Johannesburg – Once again, nearly all matrics who wrote the Independent Examinations Board (IEB) exams have passed with flying colours
A whopping 98.76% of learners who sat for the finals in 2017 aced them. This was a slight increase from the 98.67% achieved by the Class of 2016.
The elite private schools writing the IEB are famous for phenomenal performance each year. Their pass rate in 2015 was 98.30%.
A total of 12 160 learners sat for the exams at 212 affiliated schools last year. A majority wrote as full-time candidates and 666 as part-time.
While many of these schools are in South Africa, 14 are in Mozambique, Namibia and Swaziland.
A whopping 88.5% of the IEB matriculants obtained passes that allow them to enrol for degrees at universities.
Just 8.96% qualified to study for diplomas and 1.30% to enrol for higher certificates.
“Just about all” the IEB schools achieved 100% passes, said Anne Oberholzer, the IEB’s chief executive. “There are very few that are not getting 100%. The quality of the passes has been good (too).”
Partly counting in the schools’ favour was that they were historically academically inclined, she said.
“The learners are keen to study hard because they want to go to university. The teachers know that, and so they do their very best to support them.
“We must always remember that children’s motivations are essentially established in the home; the kind of support and encouragement they get from their parents.”
Some parallels are usually drawn between the IEB and public school matric results, which Basic Education Minister Angie Motshekga will release on Thursday.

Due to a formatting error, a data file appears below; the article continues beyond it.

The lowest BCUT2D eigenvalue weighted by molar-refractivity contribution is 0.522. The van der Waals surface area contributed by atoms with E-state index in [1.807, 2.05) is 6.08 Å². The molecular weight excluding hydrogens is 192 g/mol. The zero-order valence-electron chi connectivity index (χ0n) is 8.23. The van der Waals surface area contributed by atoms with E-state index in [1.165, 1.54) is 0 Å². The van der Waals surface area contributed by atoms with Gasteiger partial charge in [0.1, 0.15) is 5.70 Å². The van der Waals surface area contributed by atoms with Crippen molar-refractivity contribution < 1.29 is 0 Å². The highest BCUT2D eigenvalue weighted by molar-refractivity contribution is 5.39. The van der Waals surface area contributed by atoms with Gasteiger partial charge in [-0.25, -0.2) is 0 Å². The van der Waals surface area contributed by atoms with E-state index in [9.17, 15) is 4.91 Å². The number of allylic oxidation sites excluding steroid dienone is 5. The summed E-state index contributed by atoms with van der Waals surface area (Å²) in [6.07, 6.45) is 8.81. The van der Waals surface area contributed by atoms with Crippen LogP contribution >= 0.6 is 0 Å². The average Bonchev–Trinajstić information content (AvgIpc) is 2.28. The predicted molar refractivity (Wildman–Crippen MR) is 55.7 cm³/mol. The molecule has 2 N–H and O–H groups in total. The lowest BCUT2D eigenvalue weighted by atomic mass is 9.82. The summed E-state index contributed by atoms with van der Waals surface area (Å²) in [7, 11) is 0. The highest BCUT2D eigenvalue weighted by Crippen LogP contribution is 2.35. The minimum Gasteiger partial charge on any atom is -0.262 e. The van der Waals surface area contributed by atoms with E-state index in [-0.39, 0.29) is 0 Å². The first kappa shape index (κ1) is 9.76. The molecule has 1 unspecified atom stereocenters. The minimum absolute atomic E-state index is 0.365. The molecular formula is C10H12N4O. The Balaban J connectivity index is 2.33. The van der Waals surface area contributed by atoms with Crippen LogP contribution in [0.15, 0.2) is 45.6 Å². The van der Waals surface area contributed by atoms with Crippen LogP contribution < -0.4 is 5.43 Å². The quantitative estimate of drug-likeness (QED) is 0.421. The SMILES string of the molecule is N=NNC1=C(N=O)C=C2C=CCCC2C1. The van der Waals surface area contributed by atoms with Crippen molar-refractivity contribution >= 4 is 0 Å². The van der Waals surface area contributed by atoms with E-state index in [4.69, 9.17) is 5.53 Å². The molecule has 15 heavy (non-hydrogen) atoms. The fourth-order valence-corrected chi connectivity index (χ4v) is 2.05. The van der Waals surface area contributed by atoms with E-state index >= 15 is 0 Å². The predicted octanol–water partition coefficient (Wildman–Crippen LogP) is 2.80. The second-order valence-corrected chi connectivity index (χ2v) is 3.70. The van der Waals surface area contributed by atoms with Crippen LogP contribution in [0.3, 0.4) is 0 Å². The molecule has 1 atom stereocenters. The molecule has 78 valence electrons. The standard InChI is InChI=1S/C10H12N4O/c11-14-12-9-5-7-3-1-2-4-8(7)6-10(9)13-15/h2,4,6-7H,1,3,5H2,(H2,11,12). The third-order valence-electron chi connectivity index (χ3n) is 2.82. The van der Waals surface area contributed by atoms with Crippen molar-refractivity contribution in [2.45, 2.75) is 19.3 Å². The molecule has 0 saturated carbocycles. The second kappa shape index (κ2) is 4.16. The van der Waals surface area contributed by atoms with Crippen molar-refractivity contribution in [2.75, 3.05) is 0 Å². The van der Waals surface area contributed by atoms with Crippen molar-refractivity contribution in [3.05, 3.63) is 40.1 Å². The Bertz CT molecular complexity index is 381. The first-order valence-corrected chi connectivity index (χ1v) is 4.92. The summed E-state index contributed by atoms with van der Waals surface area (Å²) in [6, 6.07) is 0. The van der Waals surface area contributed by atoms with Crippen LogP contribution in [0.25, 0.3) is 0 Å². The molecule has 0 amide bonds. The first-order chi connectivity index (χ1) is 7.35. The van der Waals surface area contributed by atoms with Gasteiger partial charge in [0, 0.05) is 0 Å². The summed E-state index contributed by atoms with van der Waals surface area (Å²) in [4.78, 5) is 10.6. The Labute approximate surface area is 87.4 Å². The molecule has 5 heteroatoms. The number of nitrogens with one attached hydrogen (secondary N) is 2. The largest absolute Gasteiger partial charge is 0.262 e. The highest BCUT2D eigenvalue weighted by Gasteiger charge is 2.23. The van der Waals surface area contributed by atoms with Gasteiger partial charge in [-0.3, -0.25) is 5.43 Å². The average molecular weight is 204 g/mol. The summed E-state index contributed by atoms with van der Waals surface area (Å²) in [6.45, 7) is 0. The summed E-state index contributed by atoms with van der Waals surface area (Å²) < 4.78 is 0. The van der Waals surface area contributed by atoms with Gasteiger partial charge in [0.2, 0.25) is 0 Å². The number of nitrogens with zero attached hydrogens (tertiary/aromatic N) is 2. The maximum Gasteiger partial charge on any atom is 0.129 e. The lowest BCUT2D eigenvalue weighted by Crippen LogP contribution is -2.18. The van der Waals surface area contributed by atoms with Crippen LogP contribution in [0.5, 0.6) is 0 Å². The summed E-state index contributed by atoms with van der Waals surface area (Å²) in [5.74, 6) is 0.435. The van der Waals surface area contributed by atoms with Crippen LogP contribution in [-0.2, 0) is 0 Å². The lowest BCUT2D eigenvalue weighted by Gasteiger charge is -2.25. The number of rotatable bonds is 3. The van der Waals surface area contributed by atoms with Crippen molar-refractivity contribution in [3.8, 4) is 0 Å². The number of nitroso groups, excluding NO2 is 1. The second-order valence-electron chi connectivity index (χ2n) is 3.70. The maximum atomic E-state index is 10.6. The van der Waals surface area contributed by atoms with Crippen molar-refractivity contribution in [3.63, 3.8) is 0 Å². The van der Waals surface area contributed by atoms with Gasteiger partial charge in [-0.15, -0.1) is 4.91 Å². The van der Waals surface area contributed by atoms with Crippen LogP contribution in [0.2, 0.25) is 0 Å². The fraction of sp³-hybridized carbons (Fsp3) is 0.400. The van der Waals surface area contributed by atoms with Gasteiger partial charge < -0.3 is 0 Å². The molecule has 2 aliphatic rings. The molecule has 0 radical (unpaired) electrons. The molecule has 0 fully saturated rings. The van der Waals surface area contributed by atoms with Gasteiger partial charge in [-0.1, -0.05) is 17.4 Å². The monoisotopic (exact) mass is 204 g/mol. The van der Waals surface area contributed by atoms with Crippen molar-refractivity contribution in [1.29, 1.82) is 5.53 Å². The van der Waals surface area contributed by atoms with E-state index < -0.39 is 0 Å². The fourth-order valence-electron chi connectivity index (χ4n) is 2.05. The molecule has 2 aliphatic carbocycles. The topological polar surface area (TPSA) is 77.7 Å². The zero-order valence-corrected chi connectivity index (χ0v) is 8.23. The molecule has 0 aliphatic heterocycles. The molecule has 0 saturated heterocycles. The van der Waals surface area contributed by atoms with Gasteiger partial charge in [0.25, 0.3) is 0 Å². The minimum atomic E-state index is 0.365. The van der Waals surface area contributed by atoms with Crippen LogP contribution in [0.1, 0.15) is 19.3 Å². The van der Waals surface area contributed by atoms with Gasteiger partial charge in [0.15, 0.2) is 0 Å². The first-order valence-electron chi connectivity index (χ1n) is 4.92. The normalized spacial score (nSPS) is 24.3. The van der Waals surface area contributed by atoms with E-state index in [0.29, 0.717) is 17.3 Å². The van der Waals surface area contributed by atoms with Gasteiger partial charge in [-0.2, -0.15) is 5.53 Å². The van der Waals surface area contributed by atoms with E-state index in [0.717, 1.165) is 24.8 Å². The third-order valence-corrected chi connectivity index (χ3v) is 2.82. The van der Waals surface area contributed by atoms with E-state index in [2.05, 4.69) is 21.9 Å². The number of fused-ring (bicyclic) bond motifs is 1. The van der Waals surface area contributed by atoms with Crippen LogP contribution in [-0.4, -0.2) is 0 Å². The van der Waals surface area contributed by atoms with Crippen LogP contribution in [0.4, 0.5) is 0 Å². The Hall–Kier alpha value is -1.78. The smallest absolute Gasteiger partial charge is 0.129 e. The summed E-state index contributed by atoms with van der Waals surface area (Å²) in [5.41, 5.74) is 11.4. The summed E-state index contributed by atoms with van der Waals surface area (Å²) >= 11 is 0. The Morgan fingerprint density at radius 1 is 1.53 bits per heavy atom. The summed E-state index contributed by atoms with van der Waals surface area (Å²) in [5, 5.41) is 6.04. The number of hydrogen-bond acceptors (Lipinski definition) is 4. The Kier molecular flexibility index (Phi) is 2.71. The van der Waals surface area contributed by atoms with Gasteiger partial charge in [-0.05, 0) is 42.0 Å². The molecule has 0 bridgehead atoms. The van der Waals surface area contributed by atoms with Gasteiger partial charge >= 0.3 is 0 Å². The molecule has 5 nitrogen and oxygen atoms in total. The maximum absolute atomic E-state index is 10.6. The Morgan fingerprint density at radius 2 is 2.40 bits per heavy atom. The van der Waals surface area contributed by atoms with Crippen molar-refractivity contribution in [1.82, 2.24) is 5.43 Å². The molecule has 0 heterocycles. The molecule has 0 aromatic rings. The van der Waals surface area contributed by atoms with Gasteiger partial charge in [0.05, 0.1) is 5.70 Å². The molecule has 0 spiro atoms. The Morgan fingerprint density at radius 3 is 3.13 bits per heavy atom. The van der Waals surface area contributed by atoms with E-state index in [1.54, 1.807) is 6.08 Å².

But authorities warn against the comparisons, arguing that the number of matrics in public schools was just too vast.
A total of 802 636 candidates sat for matric in public schools, of which 634 527 were full-time candidates and 168 109 were part-time.
Teacher unions in public schools said the IEB results have lessons for the broader schooling system.
“Of course comparisons can’t be real. But the IEB results tell us that there are things that can make the system work.
“For one, the teacher-pupil ratio (in private schools) is far lower than the public school one,” Basil Manuel, executive director of the National Professional Teachers’ Organisation of SA, told The Star.
“Teachers (there) are able to concentrate on every single child. The other thing is about resources.
“It’s clear that if you resource your schools well, you’ll get better results. Let’s congratulate the schools and learn from what is out there,” Manuel added.
Mugwena Maluleke, general secretary of the SA Democratic Teachers Union, said private schools enjoyed access to extra teachers and additional support teams.
“The schools are able to maintain low numbers in classes. The children get individual attention.
“They (IEB results) tell us about the socio-economic backgrounds of those learners and parents who can afford to buy education.”
Oberholzer said social inequality, also replicated in the schooling system, was a major problem in the country.
“To separate it out into private and public I think is blurring the issue. The issue is inequality. It’s got nothing to do with whether it’s public or private,” she said.
“I don’t think it’s necessarily just a race issue either. It’s an income issue or the financial support in the homes and schools.
“If you take top-performing state and IEB schools, they are comparable. There’s very little difference between them in terms of performance and results.
“For me the issue is how do we deal with the inequalities that exist between rural and urban schools, between the haves and have-nots.”
Basic Education spokesperson Elijah Mhlanga said IEB and public results could not be compared, even on the basis of resources and teacher complement.
“It’s not even that,” he said.
“Remember, private schools choose who to admit. If you didn’t perform well somewhere, they won’t take you.
“They take the best of the best and then keep the classes very small. In the public system we take everyone, irrespective of your circumstances and background.”